And these are not the only times that the United States has inadvertently created potent enemies. The CIA’s greatest “covert” success—helping the fundamentalist Islamist mujahideen defeat the Soviet Union in Afghanistan—was also its greatest failure. During the Cold War, the CIA encouraged Saudi Arabia to promote radical Islamism abroad as a counter to communism. In Soviet Afghanistan, the United States had funded the most extremist Islamist groups through the Pakistani intelligence services. That policy came back to severely bite the U.S. on 9/11—with an attack by al Qaeda, an anti-U.S. radical Muslim group originating from the anti-Soviet U.S. effort that was motivated to strike by U.S. interventions in and occupation of Islamic countries and was harbored by an Islamist Taliban Afghan government also arising from the U.S. effort. Was a communist defeat in backwater Afghanistan worth almost 3,000 dead in New York and Washington, the intense fear generated, the resultant erosion of the American Republic’s unique civil liberties, and the current U.S. nation-building quagmire to keep the Taliban from returning to power? No.
Yet even before this sorry episode, U.S. government overseas interference was laying the seeds for future antagonisms with Iran and Iraq. In 1953, the U.S. overthrew the freely elected Iranian government of Mohammed Mossadegh in favor of the autocratic shah, who became a longtime U.S. client. When Iranians became fed up with his despotic rule and overthrew him in the late 1970s, the new Islamist government had resented U.S. support for the shah and thus became an implacable U.S. foe. Because the new regime had held U.S. diplomats hostage for a long time and hated the United States, when aggressive Saddam Hussein attacked Iran, the U.S. provided militarily usable items, valuable satellite intelligence, and military planning expertise to him (some accuse the Carter administration of actually encouraging Saddam’s invasion of Iran in the first place). The bloody eight-year war ended with the advantage going to Saddam. Even after this war ended, the U.S. still backed the emboldened Saddam until he invaded Kuwait. The legacy of grinding economic sanctions and two U.S. wars against Saddam is a second U.S. occupation that is still sitting on a powder keg of ethno-sectarian animosities.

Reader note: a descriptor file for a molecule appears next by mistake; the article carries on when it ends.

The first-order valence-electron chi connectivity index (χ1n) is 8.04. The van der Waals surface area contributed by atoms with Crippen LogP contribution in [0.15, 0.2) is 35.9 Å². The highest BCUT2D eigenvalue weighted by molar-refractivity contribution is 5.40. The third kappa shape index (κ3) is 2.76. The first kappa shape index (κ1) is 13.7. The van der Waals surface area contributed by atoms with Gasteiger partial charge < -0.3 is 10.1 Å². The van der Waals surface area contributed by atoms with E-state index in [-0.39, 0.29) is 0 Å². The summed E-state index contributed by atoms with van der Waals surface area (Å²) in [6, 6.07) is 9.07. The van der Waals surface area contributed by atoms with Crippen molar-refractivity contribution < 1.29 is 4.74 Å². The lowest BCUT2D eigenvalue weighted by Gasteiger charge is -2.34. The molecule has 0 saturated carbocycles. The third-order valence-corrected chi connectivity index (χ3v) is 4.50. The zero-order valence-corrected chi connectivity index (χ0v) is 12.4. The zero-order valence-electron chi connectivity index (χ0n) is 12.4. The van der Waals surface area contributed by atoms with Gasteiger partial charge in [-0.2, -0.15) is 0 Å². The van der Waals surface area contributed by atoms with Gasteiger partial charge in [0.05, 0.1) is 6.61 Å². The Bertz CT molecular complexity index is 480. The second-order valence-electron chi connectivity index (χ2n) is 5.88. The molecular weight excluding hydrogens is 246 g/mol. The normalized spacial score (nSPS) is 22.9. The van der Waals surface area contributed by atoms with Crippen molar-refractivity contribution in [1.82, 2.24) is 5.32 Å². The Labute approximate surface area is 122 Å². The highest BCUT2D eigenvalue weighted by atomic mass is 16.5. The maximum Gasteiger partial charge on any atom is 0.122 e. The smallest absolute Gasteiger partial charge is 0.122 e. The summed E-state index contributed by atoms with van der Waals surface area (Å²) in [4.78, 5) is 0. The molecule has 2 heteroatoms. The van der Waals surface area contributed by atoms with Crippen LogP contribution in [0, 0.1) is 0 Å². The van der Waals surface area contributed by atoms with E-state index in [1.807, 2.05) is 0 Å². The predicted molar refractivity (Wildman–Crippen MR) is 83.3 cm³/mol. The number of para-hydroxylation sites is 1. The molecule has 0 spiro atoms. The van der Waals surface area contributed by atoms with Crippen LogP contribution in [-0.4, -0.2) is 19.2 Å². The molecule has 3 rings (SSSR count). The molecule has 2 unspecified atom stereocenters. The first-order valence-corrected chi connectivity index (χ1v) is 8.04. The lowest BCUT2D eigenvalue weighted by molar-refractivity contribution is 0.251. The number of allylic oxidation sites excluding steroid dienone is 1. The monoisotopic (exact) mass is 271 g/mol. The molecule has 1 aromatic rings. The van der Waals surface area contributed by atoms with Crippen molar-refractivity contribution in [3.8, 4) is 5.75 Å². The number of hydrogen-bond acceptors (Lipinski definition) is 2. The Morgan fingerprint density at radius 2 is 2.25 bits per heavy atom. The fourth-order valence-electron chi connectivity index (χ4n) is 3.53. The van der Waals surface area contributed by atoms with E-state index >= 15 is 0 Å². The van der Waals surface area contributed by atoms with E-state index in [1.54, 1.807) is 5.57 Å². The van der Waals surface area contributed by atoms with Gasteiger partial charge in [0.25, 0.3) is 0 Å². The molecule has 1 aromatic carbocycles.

One might make the accusation of cherry-picking U.S. foreign policy failures and ignored the successes, but these failures are very significant and should be a cautionary tale as the U.S. sinks deeper into the Somali quicksand. The United States is aiding the upcoming offensive of an ineffectual and corrupt “friendly” Islamist government to retake the capital Mogadishu from the “unfriendly” Islamist al-Shabaab. Is this Afghan déjà vu all over again?
Ivan Eland is Senior Fellow and Director of the Center on Peace & Liberty at The Independent Institute. Dr. Eland is a graduate of Iowa State University and received an M.B.A. in applied economics and Ph.D. in national security policy from George Washington University. He has been Director of Defense Policy Studies at the Cato Institute, and he spent 15 years working for Congress on national security issues, including stints as an investigator for the House Foreign Affairs Committee and Principal Defense Analyst at the Congressional Budget Office. He is author of the books Partitioning for Peace: An Exit Strategy for Iraq, and Recarving Rushmore.